Over the evening, Tanztheater Wuppertal treats us to a series of consummate solo performances. Clémentine Deluy shudders around in her red satin dress with frightening intensity; Pablo Aran Gimeno wheels and snaps beguilingly. The audience loved it, rising to their feet at the end of the evening in greater numbers than on any night so far this season. Earlier, Deluy had encouraged us to 'enjoy the moment', but did so while plodding through purposefully boring dance steps. In her work, Bausch was insisting that art is not just about enjoyment, but with all those lovely solos, she's trying to have it both ways.
The clean white surface of Peter Pabst's stage cracks into icebergs, the depths of which we cannot see. The bleak truths underlying gorgeous choreography are less visible here than in Bausch's other work and I left feeling short-changed, but what we do get is extraordinary. Repeatedly we see a man and woman run into an embrace, only to be torn apart. And when the lights go down on Pina Bausch's last piece, we are left with a stark image that crystalises her life's work: a woman on all fours, abandoned by her lover.
June 15, Barbican
Although the World Cities season claims to represent a rich mix of cultures matching London's Olympic diversity, the shows so far have not laid much emphasis on the places that inspired them. 'Ten Chi' is more explicit. With cherry blossom falling and martial arts slapstick, we know we're in Japan. Helena Pikon's aggressively polite tour guide tickled the audience, but we also laughed at the preposterous stereotypes listed by cult German actress Mechthild Grossmann, who MCs Ten Chi with her deep, gravelly voice. From bonsai to samurai, she was sensitively reminding us of the silliness behind our own stereotypes.
A late-period Bausch piece, 'Ten Chi' is full of sumptuous choreography. Pikon's solo was careful and elegant, but there was something impressively practical about her movements. She always seemed to be making something, carrying out a duty or performing a ritual. Ditta Miranda Jasjfi's dances, which top both halves of the night, are dainty but tough, and her small frame throws her arms through abstract flowing movements with an intimidating rigor. The night ends with a long series of solos that crackle with an energy befitting a bustling economic powerhouse. The lights slowly fade on Azusa Seyama's manic contortions - it's a bold and arresting conclusion, but we're only halfway through the season.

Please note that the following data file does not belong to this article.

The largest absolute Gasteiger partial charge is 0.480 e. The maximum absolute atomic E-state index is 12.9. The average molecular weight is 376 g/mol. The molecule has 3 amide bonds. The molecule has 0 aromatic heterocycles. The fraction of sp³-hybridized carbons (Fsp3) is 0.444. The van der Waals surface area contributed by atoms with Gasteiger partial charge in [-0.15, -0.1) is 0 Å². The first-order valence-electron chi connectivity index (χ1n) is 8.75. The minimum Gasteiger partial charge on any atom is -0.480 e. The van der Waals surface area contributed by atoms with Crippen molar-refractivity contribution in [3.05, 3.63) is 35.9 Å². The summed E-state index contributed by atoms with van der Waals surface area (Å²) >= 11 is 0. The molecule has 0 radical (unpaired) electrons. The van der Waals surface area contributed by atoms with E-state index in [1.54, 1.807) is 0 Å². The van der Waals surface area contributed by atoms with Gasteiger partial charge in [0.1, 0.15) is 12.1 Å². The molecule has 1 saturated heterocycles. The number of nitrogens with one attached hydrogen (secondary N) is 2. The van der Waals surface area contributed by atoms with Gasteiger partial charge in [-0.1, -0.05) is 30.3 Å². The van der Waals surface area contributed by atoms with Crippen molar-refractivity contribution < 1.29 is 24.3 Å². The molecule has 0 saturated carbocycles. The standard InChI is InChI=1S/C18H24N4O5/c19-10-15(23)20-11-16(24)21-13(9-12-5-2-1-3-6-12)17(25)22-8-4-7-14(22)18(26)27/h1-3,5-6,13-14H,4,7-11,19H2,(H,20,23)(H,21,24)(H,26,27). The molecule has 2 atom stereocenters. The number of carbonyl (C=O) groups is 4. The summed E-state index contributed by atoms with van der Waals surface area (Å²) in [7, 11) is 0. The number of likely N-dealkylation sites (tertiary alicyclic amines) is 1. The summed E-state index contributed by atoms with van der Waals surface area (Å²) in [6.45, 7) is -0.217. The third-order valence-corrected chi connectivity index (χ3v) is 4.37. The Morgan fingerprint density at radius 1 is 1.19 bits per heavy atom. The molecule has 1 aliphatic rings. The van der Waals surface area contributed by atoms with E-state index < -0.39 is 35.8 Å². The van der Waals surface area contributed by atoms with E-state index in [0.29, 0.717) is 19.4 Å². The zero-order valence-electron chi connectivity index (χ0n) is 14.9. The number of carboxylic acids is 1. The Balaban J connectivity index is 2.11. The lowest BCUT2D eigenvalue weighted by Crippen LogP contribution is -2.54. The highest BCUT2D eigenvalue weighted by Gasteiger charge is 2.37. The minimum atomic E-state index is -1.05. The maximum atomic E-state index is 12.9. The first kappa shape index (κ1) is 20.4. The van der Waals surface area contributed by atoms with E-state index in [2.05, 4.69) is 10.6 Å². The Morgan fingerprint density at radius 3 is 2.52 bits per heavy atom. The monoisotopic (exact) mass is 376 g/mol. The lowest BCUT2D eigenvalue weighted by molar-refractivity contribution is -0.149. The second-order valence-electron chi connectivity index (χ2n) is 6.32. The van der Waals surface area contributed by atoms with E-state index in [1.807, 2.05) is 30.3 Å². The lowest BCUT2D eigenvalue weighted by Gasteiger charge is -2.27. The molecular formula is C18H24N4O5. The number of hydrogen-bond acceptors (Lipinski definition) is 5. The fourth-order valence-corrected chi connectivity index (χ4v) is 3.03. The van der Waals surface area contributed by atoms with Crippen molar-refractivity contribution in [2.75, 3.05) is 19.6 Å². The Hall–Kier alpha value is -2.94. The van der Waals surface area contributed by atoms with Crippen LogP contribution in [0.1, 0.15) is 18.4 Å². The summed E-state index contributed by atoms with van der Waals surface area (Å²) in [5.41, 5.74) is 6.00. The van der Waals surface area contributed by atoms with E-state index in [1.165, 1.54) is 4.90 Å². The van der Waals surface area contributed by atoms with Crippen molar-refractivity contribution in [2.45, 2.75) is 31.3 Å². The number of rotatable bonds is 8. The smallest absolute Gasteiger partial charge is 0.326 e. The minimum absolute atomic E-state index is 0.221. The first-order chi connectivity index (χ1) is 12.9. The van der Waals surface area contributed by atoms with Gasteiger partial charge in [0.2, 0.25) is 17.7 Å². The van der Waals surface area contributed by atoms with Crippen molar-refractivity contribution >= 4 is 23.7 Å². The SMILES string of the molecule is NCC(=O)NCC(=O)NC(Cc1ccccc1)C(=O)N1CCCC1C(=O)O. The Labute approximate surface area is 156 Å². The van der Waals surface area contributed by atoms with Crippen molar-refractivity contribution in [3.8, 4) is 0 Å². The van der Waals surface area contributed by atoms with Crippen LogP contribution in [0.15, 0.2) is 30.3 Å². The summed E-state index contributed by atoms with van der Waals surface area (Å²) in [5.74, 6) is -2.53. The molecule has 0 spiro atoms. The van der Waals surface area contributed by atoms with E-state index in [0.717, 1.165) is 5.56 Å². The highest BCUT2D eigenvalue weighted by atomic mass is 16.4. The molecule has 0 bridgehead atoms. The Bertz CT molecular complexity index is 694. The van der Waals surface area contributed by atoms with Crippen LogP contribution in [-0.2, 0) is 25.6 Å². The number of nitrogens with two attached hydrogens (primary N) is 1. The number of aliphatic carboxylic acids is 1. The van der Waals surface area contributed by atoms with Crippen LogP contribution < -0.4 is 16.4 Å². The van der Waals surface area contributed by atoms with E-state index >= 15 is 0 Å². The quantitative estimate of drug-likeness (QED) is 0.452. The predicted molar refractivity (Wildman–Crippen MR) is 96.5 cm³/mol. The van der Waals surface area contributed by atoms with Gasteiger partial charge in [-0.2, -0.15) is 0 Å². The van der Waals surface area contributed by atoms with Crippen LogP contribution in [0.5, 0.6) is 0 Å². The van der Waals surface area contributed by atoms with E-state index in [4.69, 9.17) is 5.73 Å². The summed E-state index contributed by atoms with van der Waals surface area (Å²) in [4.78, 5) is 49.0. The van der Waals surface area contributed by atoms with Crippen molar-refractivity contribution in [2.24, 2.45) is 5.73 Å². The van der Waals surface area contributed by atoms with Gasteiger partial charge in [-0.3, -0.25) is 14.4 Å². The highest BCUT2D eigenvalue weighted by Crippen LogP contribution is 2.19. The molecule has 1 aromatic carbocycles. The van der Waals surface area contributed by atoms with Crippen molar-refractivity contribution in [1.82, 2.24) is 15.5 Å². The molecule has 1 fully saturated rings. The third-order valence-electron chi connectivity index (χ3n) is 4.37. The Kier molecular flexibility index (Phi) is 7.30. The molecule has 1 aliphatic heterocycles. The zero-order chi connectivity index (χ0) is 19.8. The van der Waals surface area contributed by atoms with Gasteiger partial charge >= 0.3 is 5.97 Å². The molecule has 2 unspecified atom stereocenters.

June 19, Sadler's Wells
We've reached the halfway point! Five shows into the season and it's time to hear from the audience. Here's what they thought of Bausch's Hong Kong-inspired 'Der Fensterputzer'.
The veteran 'Normally I'm gripped by Pina Bausch's performances but this one was a little mechanical. I couldn't just sit back and feel the piece.'
The designer 'I loved that dress Nazareth Panadero was wearing. She was strutting around with her arms out and her shoulders up like an awkward little bird learning to walk. She's hilarious!'
The critic 'For me, it was about how men so often don't understand what women want. Like that bit where the women are playing so innocently with the duvets and the men stride in and start doing these very erotic hip movements.'
The Pina Bausch virgin 'I didn't want to assume the mountain of flowers at the back of the stage had some deep symbolic meaning. But when a man dug a snake out of it, it seemed like it had all these obvious connotations. Maybe it's not just one message. It's observations, and we can judge a bit too.'